Scotland exceeds carbon emissions targets six years early
Scotland has exceeded an ambitious carbon reductions target — 42 percent fewer emissions by 2020 — six years early.
Newly released Scottish Government figures show that emissions fell almost 46 percent between 1990 and 2014. In contrast, emissions for the whole of the UK fell just 33 percent in the same interval.
However, some environmentalists were quick to stress that the loss of heavy industry and warmer winters were major factors in reducing energy use, rather than government policy.
Scotland’s Climate Change Secretary, Roseanna Cunningham, said: “The reduction in residential emissions in 2014 may have been due to people turning down their heating. This underlines that small individual actions, if repeated on a large scale, can have a big impact in tackling climate change.
Cunningham also confirmed that the government would now set a more rigorous benchmark for 2020 alongside its 80 percent reduction by 2050 target.
“This is an especially important time for climate change, in light of the international agreement reached in Paris last December and it is great news that Scotland continues to show ambition and demonstrate the progress that can be made,” she said.
Scottish Labour MSP Claudia Beamish urged the country not to get complacent in the face of the good news. She advocates a target of 56 percent reduction in emissions by 2020 and wants to generate 50 percent of heat and transport demand using renewables by 2030.
Drax advances biomass strategy with Pinnacle acquisition
The Group’s enlarged supply chain will have access to 4.9 million tonnes of operational capacity from 2022. Of this total, 2.9 million tonnes are available for Drax’s self-supply requirements in 2022, which will rise to 3.4 million tonnes in 2027.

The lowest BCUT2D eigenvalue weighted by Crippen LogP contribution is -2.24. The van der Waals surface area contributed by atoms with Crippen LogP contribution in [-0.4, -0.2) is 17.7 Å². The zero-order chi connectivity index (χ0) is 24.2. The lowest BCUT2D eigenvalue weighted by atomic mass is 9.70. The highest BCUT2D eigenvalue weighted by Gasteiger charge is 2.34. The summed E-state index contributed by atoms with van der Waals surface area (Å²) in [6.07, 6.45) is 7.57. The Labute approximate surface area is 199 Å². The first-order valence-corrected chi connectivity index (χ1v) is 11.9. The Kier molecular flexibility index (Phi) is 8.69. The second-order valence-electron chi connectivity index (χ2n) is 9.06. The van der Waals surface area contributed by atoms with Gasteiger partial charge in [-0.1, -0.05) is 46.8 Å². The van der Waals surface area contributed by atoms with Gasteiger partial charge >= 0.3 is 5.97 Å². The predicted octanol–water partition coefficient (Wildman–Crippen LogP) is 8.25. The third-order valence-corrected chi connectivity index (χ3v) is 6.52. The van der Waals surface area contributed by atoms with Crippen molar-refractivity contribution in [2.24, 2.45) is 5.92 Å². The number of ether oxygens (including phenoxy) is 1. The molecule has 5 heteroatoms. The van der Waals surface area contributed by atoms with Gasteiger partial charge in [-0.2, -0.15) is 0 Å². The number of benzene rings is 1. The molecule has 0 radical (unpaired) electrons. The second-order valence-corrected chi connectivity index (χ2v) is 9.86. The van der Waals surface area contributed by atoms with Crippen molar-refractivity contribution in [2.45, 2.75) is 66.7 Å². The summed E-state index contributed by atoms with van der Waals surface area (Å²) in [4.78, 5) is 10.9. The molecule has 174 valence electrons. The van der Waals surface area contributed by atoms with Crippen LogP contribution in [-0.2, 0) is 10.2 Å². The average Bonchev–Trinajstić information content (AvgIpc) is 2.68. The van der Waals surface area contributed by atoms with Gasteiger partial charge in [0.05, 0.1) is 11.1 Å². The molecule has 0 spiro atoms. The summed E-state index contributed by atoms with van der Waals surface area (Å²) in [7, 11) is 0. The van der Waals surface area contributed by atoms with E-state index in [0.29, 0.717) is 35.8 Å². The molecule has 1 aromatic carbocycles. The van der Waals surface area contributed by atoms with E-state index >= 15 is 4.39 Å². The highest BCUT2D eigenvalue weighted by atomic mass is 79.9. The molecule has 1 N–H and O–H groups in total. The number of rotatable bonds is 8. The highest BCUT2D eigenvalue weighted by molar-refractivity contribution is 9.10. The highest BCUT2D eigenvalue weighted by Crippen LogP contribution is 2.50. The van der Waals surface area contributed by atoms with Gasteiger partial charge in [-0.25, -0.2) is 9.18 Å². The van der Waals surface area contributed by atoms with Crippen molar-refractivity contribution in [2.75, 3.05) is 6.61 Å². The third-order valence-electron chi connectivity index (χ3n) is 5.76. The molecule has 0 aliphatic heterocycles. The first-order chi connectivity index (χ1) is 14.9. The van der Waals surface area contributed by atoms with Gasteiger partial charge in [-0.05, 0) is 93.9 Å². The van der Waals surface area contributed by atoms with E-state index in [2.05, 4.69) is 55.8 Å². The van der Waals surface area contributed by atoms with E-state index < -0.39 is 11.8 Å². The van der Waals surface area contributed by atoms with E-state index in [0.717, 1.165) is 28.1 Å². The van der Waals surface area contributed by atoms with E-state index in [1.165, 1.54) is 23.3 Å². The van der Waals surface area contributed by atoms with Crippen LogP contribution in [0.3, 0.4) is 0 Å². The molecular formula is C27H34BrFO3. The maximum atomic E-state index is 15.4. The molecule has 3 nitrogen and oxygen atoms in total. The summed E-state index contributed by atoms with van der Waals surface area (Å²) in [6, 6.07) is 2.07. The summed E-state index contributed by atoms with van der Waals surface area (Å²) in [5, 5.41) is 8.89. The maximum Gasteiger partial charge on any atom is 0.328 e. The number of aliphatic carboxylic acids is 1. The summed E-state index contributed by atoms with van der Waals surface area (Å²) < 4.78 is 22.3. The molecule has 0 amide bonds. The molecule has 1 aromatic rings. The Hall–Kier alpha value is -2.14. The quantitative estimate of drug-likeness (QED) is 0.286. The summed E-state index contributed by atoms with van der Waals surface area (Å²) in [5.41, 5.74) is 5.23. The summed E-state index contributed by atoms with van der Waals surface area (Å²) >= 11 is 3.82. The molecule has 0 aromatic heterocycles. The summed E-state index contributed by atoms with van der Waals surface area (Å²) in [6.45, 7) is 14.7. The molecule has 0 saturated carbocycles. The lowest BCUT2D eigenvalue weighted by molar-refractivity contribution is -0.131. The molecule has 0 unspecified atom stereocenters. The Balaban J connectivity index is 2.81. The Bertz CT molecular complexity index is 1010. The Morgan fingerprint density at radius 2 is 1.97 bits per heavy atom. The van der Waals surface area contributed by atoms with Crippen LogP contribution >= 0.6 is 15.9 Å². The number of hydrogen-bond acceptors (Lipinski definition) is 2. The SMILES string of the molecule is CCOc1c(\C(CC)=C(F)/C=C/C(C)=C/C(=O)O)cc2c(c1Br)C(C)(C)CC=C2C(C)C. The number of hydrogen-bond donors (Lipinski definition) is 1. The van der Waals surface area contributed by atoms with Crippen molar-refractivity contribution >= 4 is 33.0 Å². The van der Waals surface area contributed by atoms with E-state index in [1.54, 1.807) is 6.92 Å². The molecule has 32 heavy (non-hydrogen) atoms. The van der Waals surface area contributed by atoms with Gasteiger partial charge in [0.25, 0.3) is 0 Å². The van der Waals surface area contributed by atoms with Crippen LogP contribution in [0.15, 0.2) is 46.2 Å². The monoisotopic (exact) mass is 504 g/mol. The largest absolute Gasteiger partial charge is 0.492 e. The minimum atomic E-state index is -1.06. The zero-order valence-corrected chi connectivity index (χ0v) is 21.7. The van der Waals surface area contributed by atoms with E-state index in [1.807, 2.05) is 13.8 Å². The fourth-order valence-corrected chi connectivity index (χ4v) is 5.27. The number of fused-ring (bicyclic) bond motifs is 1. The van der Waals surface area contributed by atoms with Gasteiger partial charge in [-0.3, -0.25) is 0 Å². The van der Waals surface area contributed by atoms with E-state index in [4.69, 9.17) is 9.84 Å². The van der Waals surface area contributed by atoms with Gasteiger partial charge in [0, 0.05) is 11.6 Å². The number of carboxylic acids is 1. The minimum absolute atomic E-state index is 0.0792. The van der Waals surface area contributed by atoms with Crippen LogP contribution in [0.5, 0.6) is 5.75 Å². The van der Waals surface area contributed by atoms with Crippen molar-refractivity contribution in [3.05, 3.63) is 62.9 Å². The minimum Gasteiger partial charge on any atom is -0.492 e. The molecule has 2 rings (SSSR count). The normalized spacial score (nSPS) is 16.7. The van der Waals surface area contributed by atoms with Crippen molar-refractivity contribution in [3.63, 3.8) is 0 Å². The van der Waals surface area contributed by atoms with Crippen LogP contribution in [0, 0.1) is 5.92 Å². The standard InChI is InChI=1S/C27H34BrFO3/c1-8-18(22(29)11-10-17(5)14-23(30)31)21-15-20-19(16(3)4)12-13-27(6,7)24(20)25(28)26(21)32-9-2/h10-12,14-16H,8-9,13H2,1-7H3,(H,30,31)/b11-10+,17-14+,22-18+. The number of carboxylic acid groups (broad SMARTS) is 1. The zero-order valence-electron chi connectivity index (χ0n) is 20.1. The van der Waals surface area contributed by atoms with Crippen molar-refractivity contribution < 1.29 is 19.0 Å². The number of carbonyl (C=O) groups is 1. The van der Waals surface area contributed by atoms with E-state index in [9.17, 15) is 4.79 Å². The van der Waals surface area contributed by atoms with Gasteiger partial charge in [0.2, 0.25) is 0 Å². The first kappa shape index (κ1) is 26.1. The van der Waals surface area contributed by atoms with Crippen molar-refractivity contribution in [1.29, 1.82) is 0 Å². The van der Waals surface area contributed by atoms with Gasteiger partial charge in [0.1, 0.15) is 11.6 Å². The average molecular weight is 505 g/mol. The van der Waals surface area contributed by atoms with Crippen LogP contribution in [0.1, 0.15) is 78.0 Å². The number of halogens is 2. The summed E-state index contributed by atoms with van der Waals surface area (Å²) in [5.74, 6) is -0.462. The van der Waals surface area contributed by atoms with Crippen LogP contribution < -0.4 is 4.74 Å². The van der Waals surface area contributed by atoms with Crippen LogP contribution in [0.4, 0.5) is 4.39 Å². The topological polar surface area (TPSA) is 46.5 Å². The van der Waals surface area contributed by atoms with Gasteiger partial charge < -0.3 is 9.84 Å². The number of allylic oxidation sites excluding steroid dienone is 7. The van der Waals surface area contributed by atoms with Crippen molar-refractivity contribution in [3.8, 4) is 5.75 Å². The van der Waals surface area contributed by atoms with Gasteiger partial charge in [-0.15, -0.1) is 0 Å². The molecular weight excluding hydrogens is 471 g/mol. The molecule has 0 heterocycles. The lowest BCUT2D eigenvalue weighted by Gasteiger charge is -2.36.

The £424 million acquisition of the Canadian biomass pellet producer supports Drax' ambition to be carbon negative by 2030, using bioenergy with carbon capture and storage (BECCS) and will make a "significant contribution" in the UK cutting emissions by 78% by 2035 (click here).
This summer Drax will undertake maintenance on its CfD(2) biomass unit, including a high-pressure turbine upgrade to reduce maintenance costs and improve thermal efficiency, contributing to lower generation costs for Drax Power Station.
In March, Drax secured Capacity Market agreements for its hydro and pumped storage assets worth around £10 million for delivery October 2024-September 2025.
The limitations on BECCS are not technology but supply, with every gigatonne of CO2 stored per year requiring approximately 30-40 million hectares of BECCS feedstock, according to the Global CCS Institute. Nonetheless, BECCS should be seen as an essential complement to the required, wide-scale deployment of CCS to meet climate change targets, it concludes.